Melody Anderson, who played his platonic cop partner Brook McKenzie, had co-starred as Dale Arden in the 1980 feature Flash Gordon, and appeared in an episode of Larson’s Battlestar Galactica. Michael D Roberts, a frequent TV guest star and Larson show regular, was best known in the ’70s as the Huggy Bear clone “Rooster” in the cop show Baretta. Another TV regular was Reni Santoni, who’d been Clint Eastwood’s doomed partner in Dirty Harry (1971), and spent the next 20 years in station-house roles on nearly every cop show going.
Manimal was one of his a rare stabs at an on-going series role, despite being typecast yet again as the “cop friend.” However, perhaps the best actor the series attracted was Glynn Tunnan, most recently seen in the undeserving sitcom A Different World, who played Tyrone Earl in the pilot episode. Sadly, he didn’t become a series regular.
SO. WAS IT ANY GOOD?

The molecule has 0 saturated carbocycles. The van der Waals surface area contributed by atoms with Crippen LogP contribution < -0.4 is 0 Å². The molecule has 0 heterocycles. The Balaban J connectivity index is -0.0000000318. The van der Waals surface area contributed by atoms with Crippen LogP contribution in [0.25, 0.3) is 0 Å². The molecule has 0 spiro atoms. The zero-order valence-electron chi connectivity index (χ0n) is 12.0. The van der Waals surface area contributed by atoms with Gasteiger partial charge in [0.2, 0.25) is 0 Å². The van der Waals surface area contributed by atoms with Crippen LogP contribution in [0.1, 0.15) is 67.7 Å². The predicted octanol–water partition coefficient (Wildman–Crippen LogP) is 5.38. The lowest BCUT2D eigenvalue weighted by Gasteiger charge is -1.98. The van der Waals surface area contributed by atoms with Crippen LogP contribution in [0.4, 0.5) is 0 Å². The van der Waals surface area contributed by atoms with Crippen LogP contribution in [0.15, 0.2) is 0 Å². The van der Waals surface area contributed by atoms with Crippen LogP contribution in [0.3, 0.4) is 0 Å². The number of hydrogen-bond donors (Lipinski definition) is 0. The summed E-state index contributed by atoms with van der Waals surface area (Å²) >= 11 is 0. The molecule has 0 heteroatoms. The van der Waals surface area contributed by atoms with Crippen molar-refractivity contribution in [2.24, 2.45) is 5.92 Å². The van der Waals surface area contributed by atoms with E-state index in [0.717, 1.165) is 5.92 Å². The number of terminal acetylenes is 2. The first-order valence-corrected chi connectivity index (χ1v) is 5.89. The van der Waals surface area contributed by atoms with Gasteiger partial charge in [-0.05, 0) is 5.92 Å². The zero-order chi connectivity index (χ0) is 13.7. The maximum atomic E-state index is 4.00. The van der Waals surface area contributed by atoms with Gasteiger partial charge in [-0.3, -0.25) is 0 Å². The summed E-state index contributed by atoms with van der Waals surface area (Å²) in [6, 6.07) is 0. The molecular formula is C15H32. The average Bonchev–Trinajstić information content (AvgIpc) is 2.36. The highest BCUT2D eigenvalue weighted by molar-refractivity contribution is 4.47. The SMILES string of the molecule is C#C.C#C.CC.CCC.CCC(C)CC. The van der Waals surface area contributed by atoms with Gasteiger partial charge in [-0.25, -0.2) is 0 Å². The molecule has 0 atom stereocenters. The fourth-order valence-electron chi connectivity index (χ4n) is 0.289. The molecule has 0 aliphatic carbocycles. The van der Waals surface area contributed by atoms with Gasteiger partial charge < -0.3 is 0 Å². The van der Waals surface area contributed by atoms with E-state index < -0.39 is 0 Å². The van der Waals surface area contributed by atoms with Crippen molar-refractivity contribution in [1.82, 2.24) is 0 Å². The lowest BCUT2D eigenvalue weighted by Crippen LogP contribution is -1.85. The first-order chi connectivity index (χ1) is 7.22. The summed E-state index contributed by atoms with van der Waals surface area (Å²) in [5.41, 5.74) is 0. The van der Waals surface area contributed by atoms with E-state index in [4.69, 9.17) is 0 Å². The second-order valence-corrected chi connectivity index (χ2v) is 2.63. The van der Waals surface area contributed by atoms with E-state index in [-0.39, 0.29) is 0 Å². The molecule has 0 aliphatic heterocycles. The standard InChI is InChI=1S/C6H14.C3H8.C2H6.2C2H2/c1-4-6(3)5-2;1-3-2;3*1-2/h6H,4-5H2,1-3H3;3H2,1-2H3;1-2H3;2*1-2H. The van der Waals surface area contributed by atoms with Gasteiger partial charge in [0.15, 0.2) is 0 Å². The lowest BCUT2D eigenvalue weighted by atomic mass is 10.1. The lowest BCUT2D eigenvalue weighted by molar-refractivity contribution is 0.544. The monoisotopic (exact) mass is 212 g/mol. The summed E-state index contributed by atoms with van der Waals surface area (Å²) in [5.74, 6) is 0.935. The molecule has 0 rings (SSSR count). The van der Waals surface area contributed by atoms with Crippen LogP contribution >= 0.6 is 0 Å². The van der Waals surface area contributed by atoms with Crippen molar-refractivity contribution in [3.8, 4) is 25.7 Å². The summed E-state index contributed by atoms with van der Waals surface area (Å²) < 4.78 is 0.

Manimal’s gimmick was the fact it showed Jonathan Chase transforming into his animal alter egos. The film An American Werewolf in London had recently shown it could be done convincingly, while the success of The Incredible Hulk TV show had demonstrated that a transforming hero had series potential. From the beginning, however; it was clear credibility was not a factor with Manimal – the size of the animals Chase turned into certainly wasn’t a limiting factor, for a start (no explanation was made as to where the extra mass would come from when turning into something big, or where the rest of MacCorkindale’s body went when he transformed into something small, for instance). Clothes would rend and tear, but, mysteriously, when our hero returned in classic Clark Kent “What-did-I-miss?” fashion, his attire was always immaculate. In this respect, with Professor Chase often coming round face down in the mulch after a transformation, his reaction was often like that of a man reviving after a drunken spree – but with the advantage of finding his clothing fully presentable!